County Pushes Public Defender Plan Forward

Commissioners Court votes to proceed with indigent defense office – but not everybody’s happy about it

(l-r) Brian McGiverin, Sarah Eckhardt, Geoff Burkhart, Andy Casey, and Darwin Hamilton back in April
(l-r) Brian McGiverin, Sarah Eckhardt, Geoff Burkhart, Andy Casey, and Darwin Hamilton back in April (Photo by Michael King)

On Tuesday, May 7, the Travis County Commissioners Court voted 4-1 to approve a working proposal to establish a public defender's office (with Commissioner Gerald Daugherty dissenting). If approved, the grant application to the Texas Indigent Defense Commission would, beginning next year, draw down nearly $20 million over four years (with county matching funds) to establish the PDO, along with additional funding for the current "Managed Assigned Counsel" system, which hires private attorneys through the Capital Area Private Defender Service. This would over time establish a parallel system of private attorneys and public defenders – with the latter handling roughly 30% of the county's felony and misdemeanor offenses.

At Tuesday's court session, there were actually three versions of the proposal on the table: a draft by the commissioners' appointed Indigent Legal Services working group; a counterproposal by the county's criminal court judges; and a hybrid version presented by County Judge Sarah Eckhardt, explicitly delaying to a later date the disputed question of the PDO oversight structure. Eckhardt quoted a friend who told her, "If you're trying to be a bridge, you need to be in the right place and be strong enough for people to walk on you in both directions."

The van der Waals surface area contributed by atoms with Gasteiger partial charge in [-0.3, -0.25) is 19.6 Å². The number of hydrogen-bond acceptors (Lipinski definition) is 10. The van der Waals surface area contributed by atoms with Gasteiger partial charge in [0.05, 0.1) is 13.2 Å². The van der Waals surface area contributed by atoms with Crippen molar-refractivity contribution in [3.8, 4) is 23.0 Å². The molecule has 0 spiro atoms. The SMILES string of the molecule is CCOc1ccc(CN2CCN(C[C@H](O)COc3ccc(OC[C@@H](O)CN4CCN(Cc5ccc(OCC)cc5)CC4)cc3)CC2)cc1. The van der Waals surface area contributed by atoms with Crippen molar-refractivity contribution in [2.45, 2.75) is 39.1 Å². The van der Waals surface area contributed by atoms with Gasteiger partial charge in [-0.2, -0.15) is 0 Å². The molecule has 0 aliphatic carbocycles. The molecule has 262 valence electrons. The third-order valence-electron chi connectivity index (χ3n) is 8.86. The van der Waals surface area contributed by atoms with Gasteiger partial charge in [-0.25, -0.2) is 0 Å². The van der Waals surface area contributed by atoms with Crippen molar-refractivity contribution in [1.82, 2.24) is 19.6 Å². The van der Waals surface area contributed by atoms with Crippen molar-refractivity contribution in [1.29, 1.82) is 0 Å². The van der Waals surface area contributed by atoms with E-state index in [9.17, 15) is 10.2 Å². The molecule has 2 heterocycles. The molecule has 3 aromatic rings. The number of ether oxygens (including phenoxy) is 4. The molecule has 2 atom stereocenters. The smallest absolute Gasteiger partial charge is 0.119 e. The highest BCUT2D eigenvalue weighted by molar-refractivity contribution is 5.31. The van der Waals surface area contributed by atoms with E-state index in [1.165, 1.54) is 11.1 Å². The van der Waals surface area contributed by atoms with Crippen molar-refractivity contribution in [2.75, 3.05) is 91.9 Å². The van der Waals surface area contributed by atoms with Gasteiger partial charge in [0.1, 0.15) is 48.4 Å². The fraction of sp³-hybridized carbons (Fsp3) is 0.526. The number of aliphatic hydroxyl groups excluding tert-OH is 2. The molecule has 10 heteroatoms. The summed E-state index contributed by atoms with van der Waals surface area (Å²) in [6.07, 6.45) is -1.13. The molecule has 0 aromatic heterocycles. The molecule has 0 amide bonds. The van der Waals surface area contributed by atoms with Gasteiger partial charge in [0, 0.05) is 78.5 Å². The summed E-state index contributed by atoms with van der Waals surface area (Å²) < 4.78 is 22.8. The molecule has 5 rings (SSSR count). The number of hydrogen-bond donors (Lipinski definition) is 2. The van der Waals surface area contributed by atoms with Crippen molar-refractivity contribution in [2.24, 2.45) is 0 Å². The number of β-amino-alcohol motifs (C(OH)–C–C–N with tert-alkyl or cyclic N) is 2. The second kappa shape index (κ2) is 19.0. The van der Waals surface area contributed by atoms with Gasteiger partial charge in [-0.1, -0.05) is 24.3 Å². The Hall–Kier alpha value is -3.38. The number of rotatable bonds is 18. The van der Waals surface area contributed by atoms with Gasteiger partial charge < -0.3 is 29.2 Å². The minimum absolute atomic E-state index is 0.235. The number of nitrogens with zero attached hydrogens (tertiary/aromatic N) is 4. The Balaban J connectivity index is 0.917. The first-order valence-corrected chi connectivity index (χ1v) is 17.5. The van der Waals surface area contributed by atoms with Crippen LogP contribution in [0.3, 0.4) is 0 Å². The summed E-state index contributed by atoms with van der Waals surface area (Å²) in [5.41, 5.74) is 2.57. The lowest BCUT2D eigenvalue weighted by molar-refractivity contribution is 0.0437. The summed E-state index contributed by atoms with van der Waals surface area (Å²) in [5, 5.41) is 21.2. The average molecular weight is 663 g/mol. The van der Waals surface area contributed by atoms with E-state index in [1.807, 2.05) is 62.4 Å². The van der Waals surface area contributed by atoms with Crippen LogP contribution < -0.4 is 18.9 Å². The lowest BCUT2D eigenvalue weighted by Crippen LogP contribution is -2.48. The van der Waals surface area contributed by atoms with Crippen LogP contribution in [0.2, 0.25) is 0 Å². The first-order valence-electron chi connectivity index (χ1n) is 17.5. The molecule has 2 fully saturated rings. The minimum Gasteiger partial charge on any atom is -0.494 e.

Previously, Commissioners Jeff Travillion and Brigid Shea expressed support for the idea of a PDO, and Eckhardt strongly favored moving forward. Commissioners Margaret Gómez and Daugherty expressed reservations, mainly related to cost: Gómez said she wanted to know what services her colleagues proposed to cut to enable the county funding, and Daugherty said he didn't believe he had sufficient long-term cost information to support the plan. In the end, a still-skeptical Gómez voted to approve.

A looming wild card is the Texas Legislature, which seems intent on imposing caps on property tax revenue increases; the current proposal is 3.5%. Annual county cost drivers – insurance, contractual wage increases, etc. – are estimated at 3.8%, so the county would face program cuts (or annual tax-rate elections) just to keep up with inflation. That makes new programs such as a public defenders' office more dubious. But Travis County currently spends more than twice as much on indigent prosecution as it does on indigent defense, despite a constitutional obligation of equitable defense. (Right now, the Senate's revenue-cap bill – but not the House's – lets counties exclude indigent defense costs from the cap calculation.)

Both the Austin Criminal Defense Lawyers Association and the criminal court judges had raised objections to earlier drafts. Late last week, the judges submitted a "revised" version of the ILS working group draft: "First and foremost," they wrote, "with the intent that the current MAC system be adequately funded, as they will continue to represent the vast majority of indigent clients."

The working group's chair, Amanda Woog, quickly released a sharply worded response signed by most of the other members, charging that their initial proposal for a "client-centered" defense system "has now been co-opted to further fund and empower the current broken system. The changes that the judges have made ... illustrate how broken this system really is." According to the letter, the judges' proposed structure "would create a symbolic public defender office which instead of spurring meaningful change would reinforce – and better fund – the status quo." The letter most strongly objected to oversight committees that would include judges or judges' staff as representing a conflict of interest under guidelines published by the American Bar Association.

Some of that debate was reiterated in public testimony Tuesday, and Eckhardt noted ominously that it still remains uncertain whether the court-approved version will garner sufficient support from the judges to persuade the TIDC of the efficacy of the county's application – or whether this latest attempt to improve Travis County's indigent defense system will become so much more water flowing under Eckhardt's bridge.

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